Ratio of Debt-to-Income
Lenders use a ratio called "debt to income" to determine the most you can pay monthly after you have paid your other monthly debts.
About the qualifying ratio
In general, underwriting for conventional loans needs a qualifying ratio of 28/36. An FHA loan will usually allow for a higher debt load, reflected in a higher (29/41) qualifying ratio.
The first number in a qualifying ratio is the maximum percentage of your gross monthly income that can go to housing (this includes mortgage principal and interest, PMI, hazard insurance, taxes, and HOA dues).
The second number in the ratio is what percent of your gross income every month that should be spent on housing expenses and recurring debt together. Recurring debt includes payments on credit cards, auto/boat payments, child support, and the like.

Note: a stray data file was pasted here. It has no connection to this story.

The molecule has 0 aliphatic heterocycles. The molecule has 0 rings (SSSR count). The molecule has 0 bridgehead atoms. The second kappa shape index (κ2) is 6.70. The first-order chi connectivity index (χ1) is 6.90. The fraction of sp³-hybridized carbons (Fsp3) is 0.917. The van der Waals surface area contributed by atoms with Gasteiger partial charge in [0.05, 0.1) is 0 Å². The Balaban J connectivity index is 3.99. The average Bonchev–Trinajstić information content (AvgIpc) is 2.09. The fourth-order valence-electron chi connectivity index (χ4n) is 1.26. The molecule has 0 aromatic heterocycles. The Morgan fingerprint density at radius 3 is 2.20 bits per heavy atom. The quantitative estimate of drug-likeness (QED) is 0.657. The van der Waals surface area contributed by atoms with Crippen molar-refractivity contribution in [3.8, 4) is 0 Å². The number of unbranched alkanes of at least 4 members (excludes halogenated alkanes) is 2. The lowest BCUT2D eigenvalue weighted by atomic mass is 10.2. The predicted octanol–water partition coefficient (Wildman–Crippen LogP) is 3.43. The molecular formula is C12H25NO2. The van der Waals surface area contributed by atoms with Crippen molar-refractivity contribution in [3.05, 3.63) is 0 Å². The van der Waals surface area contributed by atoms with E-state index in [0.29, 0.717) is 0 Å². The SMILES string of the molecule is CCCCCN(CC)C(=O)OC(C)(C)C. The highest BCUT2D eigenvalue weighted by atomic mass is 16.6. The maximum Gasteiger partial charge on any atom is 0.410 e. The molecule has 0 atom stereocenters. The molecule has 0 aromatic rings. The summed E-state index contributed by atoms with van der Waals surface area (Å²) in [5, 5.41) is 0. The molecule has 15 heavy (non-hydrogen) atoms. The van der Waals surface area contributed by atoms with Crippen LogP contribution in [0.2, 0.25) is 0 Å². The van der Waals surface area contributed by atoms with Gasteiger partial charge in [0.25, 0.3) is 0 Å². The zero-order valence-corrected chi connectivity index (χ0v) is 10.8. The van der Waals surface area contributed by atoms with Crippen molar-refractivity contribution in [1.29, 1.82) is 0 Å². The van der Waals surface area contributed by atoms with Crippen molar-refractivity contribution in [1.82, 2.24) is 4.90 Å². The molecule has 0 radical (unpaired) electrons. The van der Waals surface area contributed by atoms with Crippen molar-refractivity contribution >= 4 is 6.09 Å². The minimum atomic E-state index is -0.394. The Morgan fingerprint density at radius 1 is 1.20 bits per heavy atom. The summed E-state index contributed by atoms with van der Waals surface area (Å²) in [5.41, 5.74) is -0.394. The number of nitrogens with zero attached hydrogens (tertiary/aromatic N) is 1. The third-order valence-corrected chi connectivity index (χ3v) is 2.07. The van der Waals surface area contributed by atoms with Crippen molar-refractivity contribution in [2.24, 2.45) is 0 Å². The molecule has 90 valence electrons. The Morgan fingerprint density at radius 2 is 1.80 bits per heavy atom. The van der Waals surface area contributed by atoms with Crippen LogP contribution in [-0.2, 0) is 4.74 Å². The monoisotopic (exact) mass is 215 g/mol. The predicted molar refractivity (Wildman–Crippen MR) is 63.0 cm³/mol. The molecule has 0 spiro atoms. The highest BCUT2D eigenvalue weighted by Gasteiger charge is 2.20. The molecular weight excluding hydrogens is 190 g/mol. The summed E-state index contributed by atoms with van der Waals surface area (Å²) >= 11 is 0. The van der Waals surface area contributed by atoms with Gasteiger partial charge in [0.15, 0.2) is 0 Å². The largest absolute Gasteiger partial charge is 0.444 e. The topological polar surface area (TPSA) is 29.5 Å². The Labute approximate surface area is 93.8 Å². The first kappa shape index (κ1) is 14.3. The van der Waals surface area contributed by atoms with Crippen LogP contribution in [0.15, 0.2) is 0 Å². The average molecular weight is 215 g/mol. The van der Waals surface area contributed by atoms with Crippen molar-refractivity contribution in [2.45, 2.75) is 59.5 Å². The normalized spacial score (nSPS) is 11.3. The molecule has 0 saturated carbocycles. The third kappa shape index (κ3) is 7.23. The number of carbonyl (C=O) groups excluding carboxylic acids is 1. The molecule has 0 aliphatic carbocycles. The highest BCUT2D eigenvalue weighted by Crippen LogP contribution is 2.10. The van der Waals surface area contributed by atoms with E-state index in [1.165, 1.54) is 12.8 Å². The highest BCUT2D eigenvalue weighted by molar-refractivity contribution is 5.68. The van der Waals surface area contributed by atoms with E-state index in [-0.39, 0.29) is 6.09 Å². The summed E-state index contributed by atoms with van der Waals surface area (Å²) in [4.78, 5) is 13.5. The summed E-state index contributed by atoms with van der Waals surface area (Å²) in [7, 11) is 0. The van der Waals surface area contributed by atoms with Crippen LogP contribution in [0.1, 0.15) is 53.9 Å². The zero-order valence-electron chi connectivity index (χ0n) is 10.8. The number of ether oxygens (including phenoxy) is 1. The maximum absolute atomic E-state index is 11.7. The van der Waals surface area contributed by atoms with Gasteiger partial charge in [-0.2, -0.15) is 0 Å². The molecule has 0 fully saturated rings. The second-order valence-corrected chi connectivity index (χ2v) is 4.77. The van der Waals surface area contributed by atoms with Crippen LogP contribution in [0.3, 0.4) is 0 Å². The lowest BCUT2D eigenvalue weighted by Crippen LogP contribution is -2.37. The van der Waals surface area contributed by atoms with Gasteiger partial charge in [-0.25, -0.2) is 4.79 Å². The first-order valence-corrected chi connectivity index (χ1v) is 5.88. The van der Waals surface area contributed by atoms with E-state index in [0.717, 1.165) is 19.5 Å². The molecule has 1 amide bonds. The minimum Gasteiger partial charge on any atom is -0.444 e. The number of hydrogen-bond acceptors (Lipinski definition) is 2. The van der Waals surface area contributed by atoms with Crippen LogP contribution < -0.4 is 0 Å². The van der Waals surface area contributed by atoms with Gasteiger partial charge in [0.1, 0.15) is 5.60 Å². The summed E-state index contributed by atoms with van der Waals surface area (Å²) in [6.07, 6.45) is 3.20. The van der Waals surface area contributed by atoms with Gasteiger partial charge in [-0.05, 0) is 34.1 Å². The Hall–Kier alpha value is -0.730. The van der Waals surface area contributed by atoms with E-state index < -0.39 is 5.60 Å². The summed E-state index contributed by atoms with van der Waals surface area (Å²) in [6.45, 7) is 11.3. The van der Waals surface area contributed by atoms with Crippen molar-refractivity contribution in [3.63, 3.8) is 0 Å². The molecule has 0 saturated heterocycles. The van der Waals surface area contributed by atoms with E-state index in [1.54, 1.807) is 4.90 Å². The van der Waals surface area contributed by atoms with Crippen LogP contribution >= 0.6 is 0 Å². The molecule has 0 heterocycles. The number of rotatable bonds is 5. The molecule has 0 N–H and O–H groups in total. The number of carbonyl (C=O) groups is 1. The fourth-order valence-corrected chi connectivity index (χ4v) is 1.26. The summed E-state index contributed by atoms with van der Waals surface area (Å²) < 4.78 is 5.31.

Some example data:
With a 28/36 qualifying ratio
- Gross monthly income of $2,700 x .28 = $756 can be applied to housing
- Gross monthly income of $2,700 x .36 = $972 can be applied to recurring debt plus housing expenses
With a 29/41 (FHA) qualifying ratio
- Gross monthly income of $2,700 x .29 = $783 can be applied to housing
- Gross monthly income of $2,700 x .41 = $1,107 can be applied to recurring debt plus housing expenses
If you want to calculate pre-qualification numbers on your own income and expenses, use this Loan Qualification Calculator.
Don't forget these are just guidelines. We'd be happy to help you pre-qualify to help you determine how large a mortgage loan you can afford.
At The Mortgage Firm - Team Meyers, we answer questions about qualifying all the time. Call us at (407) 889-4321.